Summary: We are challenged by God to rejoice. That doesn't always mean "enjoy," but if we repent of sin we will be forgiven gladly by God and have room to rejoice.

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Fourth Sunday in Lent 2013


“Laetare, Jerusalem! Rejoice, Jerusalem, and gather round, all you who love her. Rejoice gladly, those who were sorrowful; exult and be refreshed with motherly consolation.” These words of today’s beautiful Introit antiphon remind us that the gift of Lent is over half given, and proclaim that the fruit of our Lenten observance must be joy. That does not necessarily mean pleasure, because joy often comes entwined with pain. Or at least Jesus and the saints knew that.

Consider the Gospel story. Joachim Jeremias, the great Lutheran scripture scholar, taught that many of the parables, including this one, had their basis in real life–the original reality program. Think about what the young man was really telling his father at first: “Dad, I wish you were dead!” Isn’t that what “give me my share of the inheritance” means? Now I know what my father would have done if I had come to him at fifteen with that kind of request. I would not have been quite as harsh if I heard that from my children, but I can certainly understand how the father might have felt. Abject disappointment. He knew the boy was a spoiled brat, but this was beyond belief. But, amazingly, he liquidated assets and gave the money to his kid, who immediately went off to Antigua and spent it all on loose living. St. Luke then has a little fun with the story. He tells us that when the boy ran out of money, the whole country fell into an economic depression. There was a famine, and the boy went to work taking care of pigs–the worst possible job for a first-century Jew.

The translation then says he “came to his senses.” In the NT, this rare phrase is used for someone who is recovering his wits after sleepwalking. Sinful habits are like that–they put you into a moral coma. The grace of God works in us even when we are in sin–we call that actual grace. God is like a bloodhound who will not stop chasing us until we catch Him. He loves us too much to let us wallow in a moral swamp. He pursues us until–God forbid–we turn away from him as we die. Well, finally this boy gets his head half screwed on and does something logical–not an act of love but of self-preservation. “None of my dad’s hired hands is starving like I am. My dad doesn’t even keep pigs. I’ll get up and go home and admit I messed up and ask for a job sweeping out the horse barn. I’ll tolerate my older brothers sneering; at least I’ll have some food and a bed.” He even rehearses a little speech for his father.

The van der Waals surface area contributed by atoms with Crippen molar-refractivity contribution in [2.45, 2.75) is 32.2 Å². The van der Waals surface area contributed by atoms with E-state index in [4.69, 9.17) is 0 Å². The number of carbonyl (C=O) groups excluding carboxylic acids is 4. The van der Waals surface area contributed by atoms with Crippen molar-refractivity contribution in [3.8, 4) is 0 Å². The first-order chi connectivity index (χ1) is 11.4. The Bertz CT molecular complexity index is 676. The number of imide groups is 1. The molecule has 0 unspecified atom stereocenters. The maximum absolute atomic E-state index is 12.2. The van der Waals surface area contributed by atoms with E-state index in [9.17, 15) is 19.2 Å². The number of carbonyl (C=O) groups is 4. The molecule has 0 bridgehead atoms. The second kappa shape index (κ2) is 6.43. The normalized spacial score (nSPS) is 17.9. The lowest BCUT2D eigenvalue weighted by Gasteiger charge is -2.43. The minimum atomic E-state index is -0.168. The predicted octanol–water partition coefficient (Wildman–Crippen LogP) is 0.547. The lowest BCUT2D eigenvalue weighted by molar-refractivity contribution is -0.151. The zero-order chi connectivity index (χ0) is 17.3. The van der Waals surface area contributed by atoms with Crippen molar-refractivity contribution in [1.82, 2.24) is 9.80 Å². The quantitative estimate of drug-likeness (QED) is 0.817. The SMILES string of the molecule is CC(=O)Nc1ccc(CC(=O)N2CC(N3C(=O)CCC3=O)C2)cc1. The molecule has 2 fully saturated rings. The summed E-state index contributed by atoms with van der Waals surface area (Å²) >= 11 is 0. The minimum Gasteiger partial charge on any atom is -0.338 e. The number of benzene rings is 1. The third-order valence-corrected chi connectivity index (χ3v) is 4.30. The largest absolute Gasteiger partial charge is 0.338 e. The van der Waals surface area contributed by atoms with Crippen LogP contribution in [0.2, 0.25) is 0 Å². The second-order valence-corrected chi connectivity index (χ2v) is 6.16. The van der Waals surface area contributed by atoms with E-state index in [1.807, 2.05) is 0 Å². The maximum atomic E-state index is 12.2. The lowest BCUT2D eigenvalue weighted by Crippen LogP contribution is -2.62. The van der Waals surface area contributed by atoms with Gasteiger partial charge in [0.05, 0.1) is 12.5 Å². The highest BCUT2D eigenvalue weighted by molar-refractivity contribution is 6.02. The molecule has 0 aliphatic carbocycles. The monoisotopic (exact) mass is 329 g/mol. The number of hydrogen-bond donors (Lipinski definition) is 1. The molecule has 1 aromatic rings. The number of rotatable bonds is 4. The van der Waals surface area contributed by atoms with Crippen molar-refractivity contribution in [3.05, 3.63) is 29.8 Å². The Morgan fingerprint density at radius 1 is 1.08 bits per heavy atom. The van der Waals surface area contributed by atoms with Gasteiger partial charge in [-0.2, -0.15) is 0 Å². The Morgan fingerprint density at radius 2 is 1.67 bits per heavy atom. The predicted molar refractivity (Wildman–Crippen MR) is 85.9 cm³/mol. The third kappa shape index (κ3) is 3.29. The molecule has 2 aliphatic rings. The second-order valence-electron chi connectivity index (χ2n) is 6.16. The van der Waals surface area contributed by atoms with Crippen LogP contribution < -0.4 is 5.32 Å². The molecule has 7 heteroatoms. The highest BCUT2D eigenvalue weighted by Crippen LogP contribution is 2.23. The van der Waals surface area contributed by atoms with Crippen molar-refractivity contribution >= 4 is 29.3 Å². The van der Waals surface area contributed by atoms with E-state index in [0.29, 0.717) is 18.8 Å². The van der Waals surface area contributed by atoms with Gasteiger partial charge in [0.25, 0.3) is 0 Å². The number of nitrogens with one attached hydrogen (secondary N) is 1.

Now consider the father’s response. Apparently he has been waiting all these months, searching the horizon for some sign of the boy. These days he would have hired a private investigator to try to find him. Every day, dawn to dusk, he awaited the lad’s return. And then the payoff–he sees the young man in the distance; as he draws near the father sees his tattered clothes, his gaunt frame, his hang-dog facial expression. The father’s emotional core was moved. The Greek word is esplanchnisthç, which literally means his gut was wrenched. He ran to the boy–something no self-respecting Jewish landowner would do–and embraced and kissed him even though he probably stank to high heaven. The penitent began to speak but didn’t even get through half of his well-rehearsed speech. The father was already giving orders for a party in celebration. The sin was forgiven; the disappointment, forgotten.

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